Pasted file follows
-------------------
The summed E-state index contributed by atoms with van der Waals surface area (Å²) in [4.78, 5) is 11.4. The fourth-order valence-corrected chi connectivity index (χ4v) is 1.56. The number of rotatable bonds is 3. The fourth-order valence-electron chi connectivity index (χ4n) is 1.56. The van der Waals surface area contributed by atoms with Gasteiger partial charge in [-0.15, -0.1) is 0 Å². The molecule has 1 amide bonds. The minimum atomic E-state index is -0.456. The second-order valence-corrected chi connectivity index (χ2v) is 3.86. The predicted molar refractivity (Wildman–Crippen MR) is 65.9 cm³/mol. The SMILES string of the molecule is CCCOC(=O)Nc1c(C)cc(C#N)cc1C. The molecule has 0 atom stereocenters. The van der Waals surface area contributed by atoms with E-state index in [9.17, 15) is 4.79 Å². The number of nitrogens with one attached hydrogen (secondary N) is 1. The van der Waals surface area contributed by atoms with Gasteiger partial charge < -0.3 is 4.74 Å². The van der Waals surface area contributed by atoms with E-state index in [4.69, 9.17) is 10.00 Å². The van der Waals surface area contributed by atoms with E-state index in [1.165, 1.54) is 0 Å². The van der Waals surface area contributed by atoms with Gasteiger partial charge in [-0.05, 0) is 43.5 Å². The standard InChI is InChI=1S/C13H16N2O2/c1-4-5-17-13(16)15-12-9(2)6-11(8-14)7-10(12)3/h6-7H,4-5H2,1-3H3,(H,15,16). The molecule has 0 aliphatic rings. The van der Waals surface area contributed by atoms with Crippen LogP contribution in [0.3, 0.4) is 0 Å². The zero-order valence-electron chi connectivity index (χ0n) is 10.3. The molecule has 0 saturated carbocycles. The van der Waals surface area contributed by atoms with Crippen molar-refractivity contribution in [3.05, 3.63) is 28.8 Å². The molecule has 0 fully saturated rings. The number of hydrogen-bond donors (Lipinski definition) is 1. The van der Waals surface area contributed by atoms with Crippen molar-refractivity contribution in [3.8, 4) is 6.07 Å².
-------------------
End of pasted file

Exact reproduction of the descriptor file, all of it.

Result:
The summed E-state index contributed by atoms with van der Waals surface area (Å²) in [4.78, 5) is 11.4. The fourth-order valence-corrected chi connectivity index (χ4v) is 1.56. The number of rotatable bonds is 3. The fourth-order valence-electron chi connectivity index (χ4n) is 1.56. The van der Waals surface area contributed by atoms with Gasteiger partial charge in [-0.15, -0.1) is 0 Å². The molecule has 1 amide bonds. The minimum atomic E-state index is -0.456. The second-order valence-corrected chi connectivity index (χ2v) is 3.86. The predicted molar refractivity (Wildman–Crippen MR) is 65.9 cm³/mol. The SMILES string of the molecule is CCCOC(=O)Nc1c(C)cc(C#N)cc1C. The molecule has 0 atom stereocenters. The van der Waals surface area contributed by atoms with E-state index in [9.17, 15) is 4.79 Å². The number of nitrogens with one attached hydrogen (secondary N) is 1. The van der Waals surface area contributed by atoms with Gasteiger partial charge < -0.3 is 4.74 Å². The van der Waals surface area contributed by atoms with E-state index in [4.69, 9.17) is 10.00 Å². The van der Waals surface area contributed by atoms with E-state index in [1.165, 1.54) is 0 Å². The van der Waals surface area contributed by atoms with Gasteiger partial charge in [-0.05, 0) is 43.5 Å². The standard InChI is InChI=1S/C13H16N2O2/c1-4-5-17-13(16)15-12-9(2)6-11(8-14)7-10(12)3/h6-7H,4-5H2,1-3H3,(H,15,16). The molecule has 0 aliphatic rings. The van der Waals surface area contributed by atoms with Crippen LogP contribution in [0.3, 0.4) is 0 Å². The zero-order valence-electron chi connectivity index (χ0n) is 10.3. The molecule has 0 saturated carbocycles. The van der Waals surface area contributed by atoms with Crippen molar-refractivity contribution in [3.05, 3.63) is 28.8 Å². The molecule has 0 fully saturated rings. The number of hydrogen-bond donors (Lipinski definition) is 1. The van der Waals surface area contributed by atoms with Crippen molar-refractivity contribution in [3.8, 4) is 6.07 Å².